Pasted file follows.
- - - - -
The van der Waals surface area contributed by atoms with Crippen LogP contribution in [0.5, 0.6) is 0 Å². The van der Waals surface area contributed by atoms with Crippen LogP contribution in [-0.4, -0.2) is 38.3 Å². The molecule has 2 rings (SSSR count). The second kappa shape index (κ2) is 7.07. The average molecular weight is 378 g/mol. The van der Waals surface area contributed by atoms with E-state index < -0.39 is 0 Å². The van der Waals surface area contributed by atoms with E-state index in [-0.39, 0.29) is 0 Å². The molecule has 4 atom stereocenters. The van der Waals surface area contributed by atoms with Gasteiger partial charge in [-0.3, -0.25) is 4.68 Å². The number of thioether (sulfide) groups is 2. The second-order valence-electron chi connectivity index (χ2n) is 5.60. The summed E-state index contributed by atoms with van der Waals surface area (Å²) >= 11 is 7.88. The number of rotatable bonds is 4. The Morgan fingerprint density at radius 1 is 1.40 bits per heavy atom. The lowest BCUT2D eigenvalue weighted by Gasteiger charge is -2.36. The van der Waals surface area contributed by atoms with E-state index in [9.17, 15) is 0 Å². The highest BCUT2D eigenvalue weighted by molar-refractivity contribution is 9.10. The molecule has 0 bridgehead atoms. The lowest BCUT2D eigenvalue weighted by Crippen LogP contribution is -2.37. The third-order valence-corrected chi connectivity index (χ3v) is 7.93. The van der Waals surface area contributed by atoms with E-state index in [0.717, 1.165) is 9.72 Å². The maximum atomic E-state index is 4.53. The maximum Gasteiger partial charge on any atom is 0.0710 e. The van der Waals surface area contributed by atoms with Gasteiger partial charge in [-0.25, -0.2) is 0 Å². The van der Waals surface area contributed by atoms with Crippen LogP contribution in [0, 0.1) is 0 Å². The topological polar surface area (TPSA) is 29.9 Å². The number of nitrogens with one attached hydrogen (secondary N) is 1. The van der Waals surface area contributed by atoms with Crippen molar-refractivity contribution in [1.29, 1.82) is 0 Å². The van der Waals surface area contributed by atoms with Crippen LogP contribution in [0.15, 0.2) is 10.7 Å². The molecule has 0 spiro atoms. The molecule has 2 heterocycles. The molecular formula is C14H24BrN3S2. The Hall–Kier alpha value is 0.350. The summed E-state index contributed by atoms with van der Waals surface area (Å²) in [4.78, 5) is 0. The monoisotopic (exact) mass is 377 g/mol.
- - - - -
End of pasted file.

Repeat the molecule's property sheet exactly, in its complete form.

The van der Waals surface area contributed by atoms with Crippen LogP contribution in [0.5, 0.6) is 0 Å². The van der Waals surface area contributed by atoms with Crippen LogP contribution in [-0.4, -0.2) is 38.3 Å². The molecule has 2 rings (SSSR count). The second kappa shape index (κ2) is 7.07. The average molecular weight is 378 g/mol. The van der Waals surface area contributed by atoms with E-state index < -0.39 is 0 Å². The van der Waals surface area contributed by atoms with E-state index in [-0.39, 0.29) is 0 Å². The molecule has 4 atom stereocenters. The van der Waals surface area contributed by atoms with Gasteiger partial charge in [-0.3, -0.25) is 4.68 Å². The number of thioether (sulfide) groups is 2. The second-order valence-electron chi connectivity index (χ2n) is 5.60. The summed E-state index contributed by atoms with van der Waals surface area (Å²) >= 11 is 7.88. The number of rotatable bonds is 4. The Morgan fingerprint density at radius 1 is 1.40 bits per heavy atom. The lowest BCUT2D eigenvalue weighted by Gasteiger charge is -2.36. The van der Waals surface area contributed by atoms with E-state index in [9.17, 15) is 0 Å². The highest BCUT2D eigenvalue weighted by molar-refractivity contribution is 9.10. The molecule has 0 bridgehead atoms. The lowest BCUT2D eigenvalue weighted by Crippen LogP contribution is -2.37. The third-order valence-corrected chi connectivity index (χ3v) is 7.93. The van der Waals surface area contributed by atoms with E-state index in [0.717, 1.165) is 9.72 Å². The maximum atomic E-state index is 4.53. The maximum Gasteiger partial charge on any atom is 0.0710 e. The van der Waals surface area contributed by atoms with Gasteiger partial charge in [-0.25, -0.2) is 0 Å². The van der Waals surface area contributed by atoms with Crippen LogP contribution in [0, 0.1) is 0 Å². The topological polar surface area (TPSA) is 29.9 Å². The number of nitrogens with one attached hydrogen (secondary N) is 1. The van der Waals surface area contributed by atoms with Crippen molar-refractivity contribution in [1.29, 1.82) is 0 Å². The van der Waals surface area contributed by atoms with Crippen LogP contribution in [0.15, 0.2) is 10.7 Å². The molecule has 0 spiro atoms. The molecule has 2 heterocycles. The molecular formula is C14H24BrN3S2. The Hall–Kier alpha value is 0.350. The summed E-state index contributed by atoms with van der Waals surface area (Å²) in [4.78, 5) is 0. The monoisotopic (exact) mass is 377 g/mol.